It has been over three years since the Financial Stability Boards’ Taskforce on Climate-related Financial Disclosures (TCFD) released its recommendations and we continue to see growth in the number of organisations committing to TCFD aligned disclosures. The overall goals of TCFD are to:
- support companies to assess and manage climate risk in a structured way and build busines resilience over time; and
- encourage the disclosure of decision-ready information to enable market players to price climate risk appropriately.
While it is still early days, the TCFD has been successful in establishing a globally accepted framework applicable to both corporate and finance sectors. It is also becoming a reference point for governments and regulators with progressive climate agendas who are moving to embed recommendations into policy and guidance and mandate TCFD disclosures through legislation (for example in New Zealand and the UK). The Australian Sustainable Finance Initiative (ASFI)’s Australian Sustainable Finance Roadmap (released this month) will likely support further uptake, with a recommendation that by 2025 large financial institutions and ASX300 companies report according to TCFD on an ‘if not, why not’ basis.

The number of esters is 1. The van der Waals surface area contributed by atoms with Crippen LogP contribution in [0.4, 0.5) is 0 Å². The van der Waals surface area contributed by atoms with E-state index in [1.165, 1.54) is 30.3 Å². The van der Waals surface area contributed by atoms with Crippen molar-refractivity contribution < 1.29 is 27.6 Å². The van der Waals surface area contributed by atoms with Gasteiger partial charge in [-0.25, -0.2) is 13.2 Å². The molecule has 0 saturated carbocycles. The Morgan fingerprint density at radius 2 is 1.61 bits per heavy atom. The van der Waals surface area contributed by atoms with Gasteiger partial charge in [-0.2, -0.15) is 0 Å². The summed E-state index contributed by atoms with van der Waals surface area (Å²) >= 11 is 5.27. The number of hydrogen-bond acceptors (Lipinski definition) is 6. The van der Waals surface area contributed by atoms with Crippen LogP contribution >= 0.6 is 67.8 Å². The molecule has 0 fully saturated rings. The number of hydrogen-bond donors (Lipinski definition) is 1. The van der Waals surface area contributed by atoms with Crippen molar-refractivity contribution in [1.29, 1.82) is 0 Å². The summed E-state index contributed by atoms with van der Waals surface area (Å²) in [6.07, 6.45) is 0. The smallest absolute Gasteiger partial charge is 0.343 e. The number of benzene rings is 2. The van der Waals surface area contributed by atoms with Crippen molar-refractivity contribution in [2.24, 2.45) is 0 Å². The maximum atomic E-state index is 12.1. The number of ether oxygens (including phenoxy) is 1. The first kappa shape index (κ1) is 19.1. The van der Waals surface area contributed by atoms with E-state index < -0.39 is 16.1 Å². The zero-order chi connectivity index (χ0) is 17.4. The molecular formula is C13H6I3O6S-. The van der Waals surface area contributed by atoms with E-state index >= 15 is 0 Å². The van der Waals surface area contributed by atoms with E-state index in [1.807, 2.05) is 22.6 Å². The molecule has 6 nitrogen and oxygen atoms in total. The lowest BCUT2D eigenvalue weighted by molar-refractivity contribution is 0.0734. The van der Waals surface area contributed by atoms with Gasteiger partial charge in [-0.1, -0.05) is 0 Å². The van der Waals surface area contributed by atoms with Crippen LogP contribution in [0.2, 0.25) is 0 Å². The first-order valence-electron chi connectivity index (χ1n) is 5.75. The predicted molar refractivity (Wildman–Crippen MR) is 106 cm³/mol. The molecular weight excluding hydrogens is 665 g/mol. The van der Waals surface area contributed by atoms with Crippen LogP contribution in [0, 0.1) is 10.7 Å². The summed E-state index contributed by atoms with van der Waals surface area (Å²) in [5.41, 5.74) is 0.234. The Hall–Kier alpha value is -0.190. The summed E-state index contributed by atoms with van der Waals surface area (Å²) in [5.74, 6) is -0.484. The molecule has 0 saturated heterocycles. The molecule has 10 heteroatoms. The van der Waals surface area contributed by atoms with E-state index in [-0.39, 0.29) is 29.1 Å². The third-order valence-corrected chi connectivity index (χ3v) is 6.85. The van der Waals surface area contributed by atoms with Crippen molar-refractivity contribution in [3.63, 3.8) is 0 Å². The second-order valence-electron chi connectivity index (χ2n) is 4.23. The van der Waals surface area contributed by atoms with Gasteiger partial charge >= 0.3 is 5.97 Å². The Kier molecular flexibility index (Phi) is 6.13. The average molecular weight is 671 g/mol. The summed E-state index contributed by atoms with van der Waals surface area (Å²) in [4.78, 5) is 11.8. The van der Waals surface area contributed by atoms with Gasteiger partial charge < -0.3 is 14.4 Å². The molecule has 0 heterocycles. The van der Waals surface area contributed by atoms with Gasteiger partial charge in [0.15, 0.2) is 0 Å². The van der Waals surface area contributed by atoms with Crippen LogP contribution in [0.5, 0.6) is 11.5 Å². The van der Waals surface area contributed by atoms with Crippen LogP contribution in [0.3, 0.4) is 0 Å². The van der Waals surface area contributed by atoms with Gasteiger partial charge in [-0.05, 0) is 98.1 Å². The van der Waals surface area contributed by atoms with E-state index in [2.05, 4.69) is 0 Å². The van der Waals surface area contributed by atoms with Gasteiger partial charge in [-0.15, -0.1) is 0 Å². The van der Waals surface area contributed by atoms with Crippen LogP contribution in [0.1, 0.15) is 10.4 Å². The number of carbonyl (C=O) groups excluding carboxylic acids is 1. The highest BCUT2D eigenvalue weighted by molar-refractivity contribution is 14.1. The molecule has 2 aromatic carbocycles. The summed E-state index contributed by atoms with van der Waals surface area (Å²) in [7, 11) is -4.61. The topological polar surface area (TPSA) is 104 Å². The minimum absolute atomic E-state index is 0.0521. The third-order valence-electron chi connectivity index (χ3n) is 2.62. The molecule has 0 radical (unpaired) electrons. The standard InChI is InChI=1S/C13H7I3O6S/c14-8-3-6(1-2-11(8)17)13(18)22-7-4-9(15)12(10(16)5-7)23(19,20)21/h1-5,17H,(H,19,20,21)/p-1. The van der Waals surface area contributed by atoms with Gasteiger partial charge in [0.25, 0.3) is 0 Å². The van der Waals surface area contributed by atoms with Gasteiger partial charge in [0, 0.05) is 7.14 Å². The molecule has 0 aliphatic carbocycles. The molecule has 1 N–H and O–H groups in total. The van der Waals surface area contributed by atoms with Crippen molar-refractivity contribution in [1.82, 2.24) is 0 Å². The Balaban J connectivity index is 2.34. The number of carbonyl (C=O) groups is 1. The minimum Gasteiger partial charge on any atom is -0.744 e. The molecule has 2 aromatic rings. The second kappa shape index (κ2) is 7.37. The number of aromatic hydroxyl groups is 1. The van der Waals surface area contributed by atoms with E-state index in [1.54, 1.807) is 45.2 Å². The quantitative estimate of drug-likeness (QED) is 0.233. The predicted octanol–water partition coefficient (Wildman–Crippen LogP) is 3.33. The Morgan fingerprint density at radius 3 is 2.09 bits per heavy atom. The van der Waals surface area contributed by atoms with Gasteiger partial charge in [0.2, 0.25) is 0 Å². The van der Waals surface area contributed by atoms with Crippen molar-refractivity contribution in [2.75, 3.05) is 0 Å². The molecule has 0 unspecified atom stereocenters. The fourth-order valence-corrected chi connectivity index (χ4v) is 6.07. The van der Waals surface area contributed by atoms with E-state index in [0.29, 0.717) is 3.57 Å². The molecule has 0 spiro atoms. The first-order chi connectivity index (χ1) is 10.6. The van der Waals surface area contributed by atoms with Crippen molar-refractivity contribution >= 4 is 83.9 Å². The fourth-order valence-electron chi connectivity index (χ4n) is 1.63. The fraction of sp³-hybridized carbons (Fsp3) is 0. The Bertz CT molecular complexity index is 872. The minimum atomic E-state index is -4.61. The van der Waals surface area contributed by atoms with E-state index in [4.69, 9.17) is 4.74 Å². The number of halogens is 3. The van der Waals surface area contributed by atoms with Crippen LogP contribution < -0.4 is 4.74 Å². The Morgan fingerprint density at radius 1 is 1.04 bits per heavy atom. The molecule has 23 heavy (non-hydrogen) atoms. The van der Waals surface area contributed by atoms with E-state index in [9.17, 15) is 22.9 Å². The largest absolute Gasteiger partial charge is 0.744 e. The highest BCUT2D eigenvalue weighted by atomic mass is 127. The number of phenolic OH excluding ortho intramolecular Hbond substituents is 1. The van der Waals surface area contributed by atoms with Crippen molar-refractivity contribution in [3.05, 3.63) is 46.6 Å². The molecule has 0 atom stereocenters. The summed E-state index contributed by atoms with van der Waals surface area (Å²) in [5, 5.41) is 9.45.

The continued growth and value in TCFD commitments is in part due to the formal bridge it establishes between risk assessment, strategy stress-testing and financial disclosures, which can evolve in the following ways:
- Standalone climate risk assessments – Organisations often start their climate risk journey with a stand-alone climate risk assessment to identify and assess climate related risks and opportunities and identify forward-looking risk management actions where warranted. This process looks at climate change both as compounding existing business risks and a source of new risks and opportunities.
- Integration of climate risk into business-wide risk processes – This can require additional effort to review and adjust risk processes to adequately deal with the systemic and interconnected nature of climate change, the uncertainties both in terms of timing and extent of impact, and the need to consider timeframes beyond typical business planning horizons. Integration can strengthen governance with the raising of relevant risks to board-level risk committee discussions.
- Implications for strategy – Climate risk has implications for an organisation’s ability to achieve its strategic objectives, hence it is imperative that risk and strategy become linked. To achieve this, the TCFD recommends the use of scenario analysis to stress test strategy across a range of plausible climate futures, with the ultimate objective of identifying opportunities to adjust strategy to make it more resilient to whatever may come, be it an orderly low carbon transition or business-disrupting changes in weather patterns.
Irrespective of where you are on the TCFD journey, Point Advisory can help support the internal thinking necessary to meet TCFD recommendations.
This article was written by Sue Lacey, Principal – Climate Change and Energy.